Black-crowned Nigh-Heron Immature
Black-crowned Night-heron Juvenile (Image by BirdNation)

The 6th species of wading bird was a bit of a surprise and the most interesting species for me on this trip. Dave and I were standing atop the Gull Pond Observation Tower when a medium-sized white wader landed in the water. At first we thought it was a Snowy because of its size, but then changed our minds and thought Great Egret. But the size seemed too small, and the legs weren’t quite the right color. A second bird of this species showed up.

They were also kind of, well, weird. Their movements while foraging were different compared to a Great Egret. They moved slowly, but would stretch out their necks and rock them from side to side. I feel like all the Great Egrets I’ve watched forage extremely carefully, while Snowy Egrets move quickly and erratically (sometimes I wonder if Great Egrets find it annoying to hunt next to a crazy-moving Snowy Egret lol).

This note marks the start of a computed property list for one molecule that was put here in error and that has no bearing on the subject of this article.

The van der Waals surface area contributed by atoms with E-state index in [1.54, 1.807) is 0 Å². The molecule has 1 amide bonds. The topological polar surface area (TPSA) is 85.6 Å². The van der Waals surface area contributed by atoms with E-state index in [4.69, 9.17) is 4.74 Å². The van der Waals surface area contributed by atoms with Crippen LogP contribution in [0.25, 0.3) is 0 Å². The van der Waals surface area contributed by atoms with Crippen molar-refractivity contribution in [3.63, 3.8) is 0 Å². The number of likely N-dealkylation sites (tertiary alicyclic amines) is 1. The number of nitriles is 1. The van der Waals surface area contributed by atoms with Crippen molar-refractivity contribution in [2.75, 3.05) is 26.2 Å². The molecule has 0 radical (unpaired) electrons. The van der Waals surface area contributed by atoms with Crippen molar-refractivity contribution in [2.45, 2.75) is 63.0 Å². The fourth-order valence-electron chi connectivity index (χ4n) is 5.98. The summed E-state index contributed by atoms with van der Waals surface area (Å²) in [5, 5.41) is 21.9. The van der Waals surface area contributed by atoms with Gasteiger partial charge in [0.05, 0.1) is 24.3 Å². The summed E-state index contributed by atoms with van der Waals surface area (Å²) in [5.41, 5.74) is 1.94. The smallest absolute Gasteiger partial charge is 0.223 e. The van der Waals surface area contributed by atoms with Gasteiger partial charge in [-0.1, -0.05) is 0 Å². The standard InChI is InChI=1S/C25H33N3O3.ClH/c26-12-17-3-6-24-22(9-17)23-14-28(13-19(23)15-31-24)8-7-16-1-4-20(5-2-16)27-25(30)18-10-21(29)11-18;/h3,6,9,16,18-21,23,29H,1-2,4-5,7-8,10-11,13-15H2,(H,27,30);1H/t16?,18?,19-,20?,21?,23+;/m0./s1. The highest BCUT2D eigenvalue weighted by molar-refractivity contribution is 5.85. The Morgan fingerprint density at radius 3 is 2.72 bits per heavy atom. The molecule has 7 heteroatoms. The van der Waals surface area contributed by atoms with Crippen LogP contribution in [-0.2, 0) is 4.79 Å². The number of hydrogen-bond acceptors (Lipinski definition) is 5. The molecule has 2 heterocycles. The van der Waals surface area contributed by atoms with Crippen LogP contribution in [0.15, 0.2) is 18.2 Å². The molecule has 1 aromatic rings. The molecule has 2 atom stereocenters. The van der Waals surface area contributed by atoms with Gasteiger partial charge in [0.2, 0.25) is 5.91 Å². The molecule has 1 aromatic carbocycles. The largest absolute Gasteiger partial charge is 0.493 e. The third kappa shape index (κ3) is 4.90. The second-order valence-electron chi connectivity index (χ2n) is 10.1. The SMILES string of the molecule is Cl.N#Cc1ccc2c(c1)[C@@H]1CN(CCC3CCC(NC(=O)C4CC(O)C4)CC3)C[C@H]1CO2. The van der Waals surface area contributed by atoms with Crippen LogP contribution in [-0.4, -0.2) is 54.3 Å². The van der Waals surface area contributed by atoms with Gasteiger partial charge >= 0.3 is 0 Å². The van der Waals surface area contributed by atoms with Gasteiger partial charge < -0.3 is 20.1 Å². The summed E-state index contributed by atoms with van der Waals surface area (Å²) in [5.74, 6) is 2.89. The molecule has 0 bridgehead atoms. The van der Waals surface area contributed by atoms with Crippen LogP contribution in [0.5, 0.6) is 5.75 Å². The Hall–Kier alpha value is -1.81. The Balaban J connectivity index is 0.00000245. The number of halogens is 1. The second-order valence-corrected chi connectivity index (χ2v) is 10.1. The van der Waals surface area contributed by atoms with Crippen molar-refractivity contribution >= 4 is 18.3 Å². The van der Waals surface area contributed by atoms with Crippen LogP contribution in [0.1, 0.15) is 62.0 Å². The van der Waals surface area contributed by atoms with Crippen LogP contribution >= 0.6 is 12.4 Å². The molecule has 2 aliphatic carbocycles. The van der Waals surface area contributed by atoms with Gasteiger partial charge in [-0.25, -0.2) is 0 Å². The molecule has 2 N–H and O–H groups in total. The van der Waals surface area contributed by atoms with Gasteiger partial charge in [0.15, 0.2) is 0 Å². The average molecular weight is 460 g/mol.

Then we noticed the bill and it all clicked. It was darker compared to the Great Egret’s bill and too light to be a Snowy.

Immature Little Blue Herons! Immature Little Blue Herons are in fact white, not blue like the adults. Why are they white? Ornithologists believe that blending in with the other egrets puts Little Blues at an advantage. Not only do they catch more fishing with the other species, but they get extra protection by blending into a mixed-flock. They are also better tolerated by Snowy Egrets, who can be aggressive towards Little Blues.  We’ve seen Little Blue Herons before (our first at Cloverdale Farm and second at Bombay Hook NWR), but these were our first juveniles. These Little Blues were fun to watch.

Little Blue Heron juvenile
Little Blue Heron juvenile (Image by David Horowitz)